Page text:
Histoire de Marie et Julien Review
Histoire de Marie et Julien was conceived back in 1975 as part of a series of four films Jacques Rivette planned to make, collectively to be known as Scènes de la Vie Parallele - each film dealing with mythological themes, but being given a different genre treatment – a love story, a thriller, a western and a musical. Rivette made the middle two films in 1975 - Duelle and Noroît - but work on the love-story Marie et Julien, starring Leslie Caron and Albert Finney was abandoned after a few days filming. The fourth film, a musical comedy starring Anna Karina and Jean Marais, never got developed beyond an idea. Twenty-eight years later, Rivette returned to the brief notes that were all that existed in lieu of a screenplay for the love story, but neither himself nor then assistant director Claire Denis could make much sense of the obscure shorthand notes whose meaning and intention had long vanished from memory. With his current writing collaborators Christine Laurent and Pascal Bonitzer, Rivette has refashioned the pieces into a new film that would re-unite the director with Emmanuelle Béart, the actress at the centre of one of his most celebrated films, La Belle Noiseuse. A mythological film dealing with death, re-birth, time and memory and regarded as one of Rivette’s long-lost “phantom films”, Histoire de Marie et Julien was suitably brought back to life in 2003.
After a vivid dream about her, Julien (Jerzy Radziwilowicz) unexpectedly runs into Marie (Emmanuelle Béart), a former lover who he has not seen in over a year. Both now free from other relationships, their thoughts had turned back to their former time together and their dreams seem to have brought them back together. Julien lives alone with his cat, Nevermore – a clockmaker by profession, he works at home in silence, the time marked out in the ticking of the clocks he is repairing. Marie however seems to keep slipping out of his reach, drifting from hotel to hotel, not turning up for meetings and then turning up at unexpected times, but when he suggests she move in with him, she agrees. However, there is a secret that Marie is unable to tell him about, a strange force that takes hold of her and draws her to an attic room in Julien’s house. Julien meanwhile is involved in the blackmailing of a certain Madame X (Anne Brochet), having uncovered copies of compromising documents and photographs. When she meets Marie, Madame X recognises in her a connection to her dead sister.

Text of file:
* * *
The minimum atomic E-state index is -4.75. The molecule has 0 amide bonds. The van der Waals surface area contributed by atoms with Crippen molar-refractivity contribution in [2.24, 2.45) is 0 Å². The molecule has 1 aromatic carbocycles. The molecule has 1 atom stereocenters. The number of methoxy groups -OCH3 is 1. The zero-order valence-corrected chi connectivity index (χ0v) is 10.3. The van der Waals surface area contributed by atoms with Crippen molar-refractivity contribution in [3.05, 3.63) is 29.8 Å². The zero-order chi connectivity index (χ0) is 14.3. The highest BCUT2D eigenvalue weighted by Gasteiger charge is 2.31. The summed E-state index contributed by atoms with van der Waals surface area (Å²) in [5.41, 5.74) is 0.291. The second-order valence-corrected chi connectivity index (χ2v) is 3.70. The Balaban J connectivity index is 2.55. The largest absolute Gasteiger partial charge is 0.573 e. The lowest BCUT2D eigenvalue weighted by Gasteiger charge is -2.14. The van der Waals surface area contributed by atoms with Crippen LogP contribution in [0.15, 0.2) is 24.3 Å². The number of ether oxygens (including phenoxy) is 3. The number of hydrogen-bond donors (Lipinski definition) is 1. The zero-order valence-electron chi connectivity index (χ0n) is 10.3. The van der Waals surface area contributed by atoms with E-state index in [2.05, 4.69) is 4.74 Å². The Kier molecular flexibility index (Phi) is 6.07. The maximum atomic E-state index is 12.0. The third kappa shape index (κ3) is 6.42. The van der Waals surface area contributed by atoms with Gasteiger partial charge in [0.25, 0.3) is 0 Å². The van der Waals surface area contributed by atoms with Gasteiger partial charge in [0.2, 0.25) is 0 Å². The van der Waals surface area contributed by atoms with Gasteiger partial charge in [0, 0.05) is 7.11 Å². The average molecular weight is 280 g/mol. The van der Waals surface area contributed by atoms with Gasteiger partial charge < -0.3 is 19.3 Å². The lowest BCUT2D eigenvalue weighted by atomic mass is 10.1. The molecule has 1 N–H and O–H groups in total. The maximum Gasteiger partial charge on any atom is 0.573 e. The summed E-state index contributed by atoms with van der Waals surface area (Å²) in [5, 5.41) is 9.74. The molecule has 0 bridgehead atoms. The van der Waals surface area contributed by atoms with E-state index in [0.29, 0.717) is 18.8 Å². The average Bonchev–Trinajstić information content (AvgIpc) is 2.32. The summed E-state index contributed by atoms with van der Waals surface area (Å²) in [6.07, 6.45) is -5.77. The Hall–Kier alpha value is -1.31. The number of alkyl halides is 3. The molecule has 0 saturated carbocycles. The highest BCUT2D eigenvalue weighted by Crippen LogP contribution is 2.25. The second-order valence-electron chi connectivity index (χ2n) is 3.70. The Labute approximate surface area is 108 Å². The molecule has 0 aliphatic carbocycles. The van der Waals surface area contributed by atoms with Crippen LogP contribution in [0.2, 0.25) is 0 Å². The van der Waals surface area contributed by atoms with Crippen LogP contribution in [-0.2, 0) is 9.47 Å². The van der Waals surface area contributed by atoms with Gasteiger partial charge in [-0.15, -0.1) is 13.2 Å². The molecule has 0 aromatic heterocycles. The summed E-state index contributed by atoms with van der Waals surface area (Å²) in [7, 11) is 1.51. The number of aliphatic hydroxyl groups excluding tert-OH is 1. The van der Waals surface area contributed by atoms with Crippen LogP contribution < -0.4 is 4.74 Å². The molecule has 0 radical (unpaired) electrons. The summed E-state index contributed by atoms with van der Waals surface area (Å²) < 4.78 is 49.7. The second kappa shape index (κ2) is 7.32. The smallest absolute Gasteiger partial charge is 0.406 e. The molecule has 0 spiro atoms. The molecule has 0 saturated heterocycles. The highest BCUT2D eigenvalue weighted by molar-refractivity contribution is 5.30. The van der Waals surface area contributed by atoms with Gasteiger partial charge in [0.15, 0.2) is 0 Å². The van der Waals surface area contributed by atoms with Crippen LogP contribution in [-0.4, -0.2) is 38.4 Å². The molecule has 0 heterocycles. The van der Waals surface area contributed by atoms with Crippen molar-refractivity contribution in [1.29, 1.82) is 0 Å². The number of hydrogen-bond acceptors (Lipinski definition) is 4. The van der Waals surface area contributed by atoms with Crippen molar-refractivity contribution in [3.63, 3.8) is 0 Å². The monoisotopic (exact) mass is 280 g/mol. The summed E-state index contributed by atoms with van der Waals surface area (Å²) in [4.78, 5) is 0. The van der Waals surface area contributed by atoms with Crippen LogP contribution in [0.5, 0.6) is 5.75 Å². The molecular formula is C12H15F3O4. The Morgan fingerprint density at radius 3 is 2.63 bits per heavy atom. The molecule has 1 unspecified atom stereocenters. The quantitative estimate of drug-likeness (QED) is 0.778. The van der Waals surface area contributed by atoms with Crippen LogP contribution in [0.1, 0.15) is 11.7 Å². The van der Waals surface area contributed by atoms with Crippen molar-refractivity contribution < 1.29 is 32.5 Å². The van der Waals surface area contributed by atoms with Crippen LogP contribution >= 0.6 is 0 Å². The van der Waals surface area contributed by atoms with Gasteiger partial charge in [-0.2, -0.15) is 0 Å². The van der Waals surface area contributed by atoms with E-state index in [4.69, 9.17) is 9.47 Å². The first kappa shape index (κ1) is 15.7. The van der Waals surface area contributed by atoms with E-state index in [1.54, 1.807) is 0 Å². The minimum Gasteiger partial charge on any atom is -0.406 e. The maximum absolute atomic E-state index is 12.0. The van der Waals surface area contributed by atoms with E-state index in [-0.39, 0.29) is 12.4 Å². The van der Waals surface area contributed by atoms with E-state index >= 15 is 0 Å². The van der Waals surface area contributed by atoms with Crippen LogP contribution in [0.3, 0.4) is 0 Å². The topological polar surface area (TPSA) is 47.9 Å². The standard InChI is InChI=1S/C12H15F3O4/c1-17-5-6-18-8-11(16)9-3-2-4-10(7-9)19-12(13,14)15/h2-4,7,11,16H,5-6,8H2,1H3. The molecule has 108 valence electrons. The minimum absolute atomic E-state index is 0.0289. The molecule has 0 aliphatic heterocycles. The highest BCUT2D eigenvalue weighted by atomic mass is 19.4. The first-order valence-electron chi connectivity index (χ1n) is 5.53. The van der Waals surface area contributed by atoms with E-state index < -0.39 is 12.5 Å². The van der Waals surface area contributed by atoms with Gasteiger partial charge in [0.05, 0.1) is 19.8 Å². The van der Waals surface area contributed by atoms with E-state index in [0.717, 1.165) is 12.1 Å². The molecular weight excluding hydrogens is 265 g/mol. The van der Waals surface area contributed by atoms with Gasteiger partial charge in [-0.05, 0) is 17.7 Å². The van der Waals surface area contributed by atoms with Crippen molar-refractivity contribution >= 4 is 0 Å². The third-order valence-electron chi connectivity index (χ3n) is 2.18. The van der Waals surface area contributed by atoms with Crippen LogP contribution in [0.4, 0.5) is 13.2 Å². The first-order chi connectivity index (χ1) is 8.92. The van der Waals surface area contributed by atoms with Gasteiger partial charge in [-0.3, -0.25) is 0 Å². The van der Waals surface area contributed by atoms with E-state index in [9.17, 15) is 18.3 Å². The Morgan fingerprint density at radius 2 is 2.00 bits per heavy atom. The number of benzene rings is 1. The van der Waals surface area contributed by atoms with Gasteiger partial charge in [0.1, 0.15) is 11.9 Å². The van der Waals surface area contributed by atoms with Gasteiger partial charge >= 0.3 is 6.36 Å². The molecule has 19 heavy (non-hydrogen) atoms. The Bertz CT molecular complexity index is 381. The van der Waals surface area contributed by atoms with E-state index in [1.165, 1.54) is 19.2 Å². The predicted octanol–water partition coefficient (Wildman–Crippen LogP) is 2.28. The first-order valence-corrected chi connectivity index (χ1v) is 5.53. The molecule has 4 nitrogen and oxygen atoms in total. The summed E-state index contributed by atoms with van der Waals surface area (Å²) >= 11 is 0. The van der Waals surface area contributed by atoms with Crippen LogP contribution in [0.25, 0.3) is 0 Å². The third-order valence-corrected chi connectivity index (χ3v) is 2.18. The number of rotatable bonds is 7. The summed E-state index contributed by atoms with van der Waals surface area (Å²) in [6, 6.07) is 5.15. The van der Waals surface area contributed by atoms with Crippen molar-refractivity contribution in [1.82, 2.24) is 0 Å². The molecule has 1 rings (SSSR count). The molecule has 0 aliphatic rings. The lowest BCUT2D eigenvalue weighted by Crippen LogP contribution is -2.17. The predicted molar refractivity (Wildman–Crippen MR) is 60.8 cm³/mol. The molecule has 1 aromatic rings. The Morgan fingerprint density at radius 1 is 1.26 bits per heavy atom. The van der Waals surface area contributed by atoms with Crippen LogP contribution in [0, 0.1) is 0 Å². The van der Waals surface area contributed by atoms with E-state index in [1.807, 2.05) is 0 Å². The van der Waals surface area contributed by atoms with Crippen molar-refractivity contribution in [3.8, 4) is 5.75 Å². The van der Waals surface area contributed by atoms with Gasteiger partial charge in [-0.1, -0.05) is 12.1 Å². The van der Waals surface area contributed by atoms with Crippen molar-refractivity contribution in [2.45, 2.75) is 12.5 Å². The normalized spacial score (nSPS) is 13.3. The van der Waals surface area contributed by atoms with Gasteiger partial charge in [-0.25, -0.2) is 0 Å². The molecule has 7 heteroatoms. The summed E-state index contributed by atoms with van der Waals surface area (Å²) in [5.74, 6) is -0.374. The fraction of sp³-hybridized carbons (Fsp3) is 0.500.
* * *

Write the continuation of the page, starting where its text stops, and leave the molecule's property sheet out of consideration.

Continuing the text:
Histoire de Marie et Julien is a fascinating film with a colourful history, reuniting the famous French director with the actress who brilliantly incarnated and inspired everything that Rivette wanted to say about the nature of creativity in La Belle Noiseuse. The chemistry is certainly there once again between the artist and his muse, but Histoire de Marie et Julien is rather more interesting for its unusual stylistic approach to genre filmmaking than is it as a coherent or entertaining film. Histoire de Marie et Julien is simply drenched in atmosphere. Take The Sixth Sense and Unbreakable (the Shyamalan connection will become apparent as the film’s supernatural elements develop) and double the sense of agonising unease and you’ll have some idea of the mood and tone the film exudes – full of creaking floorboards and chiming clocks in silent, echoing rooms. Rivette’s mise en scène is wonderful from that point of view, but it is much less successful in establishing a connection between Marie and Julien – surely the relationship that the whole film hangs on – although to be fair, there ought to be some sense of an abyss between the characters. The love scenes are a first for Rivette and it’s clear that he’s uncomfortable with how they are normally depicted on the screen and wants to approach them differently, but the mannered poses and static tableaux that he presents here – celebrated by many critics as passionate and intense – are in fact cold and devoid of emotion, rendered even more ridiculous by the pretension of the dream-dialogues spoken by each of them during their lovemaking.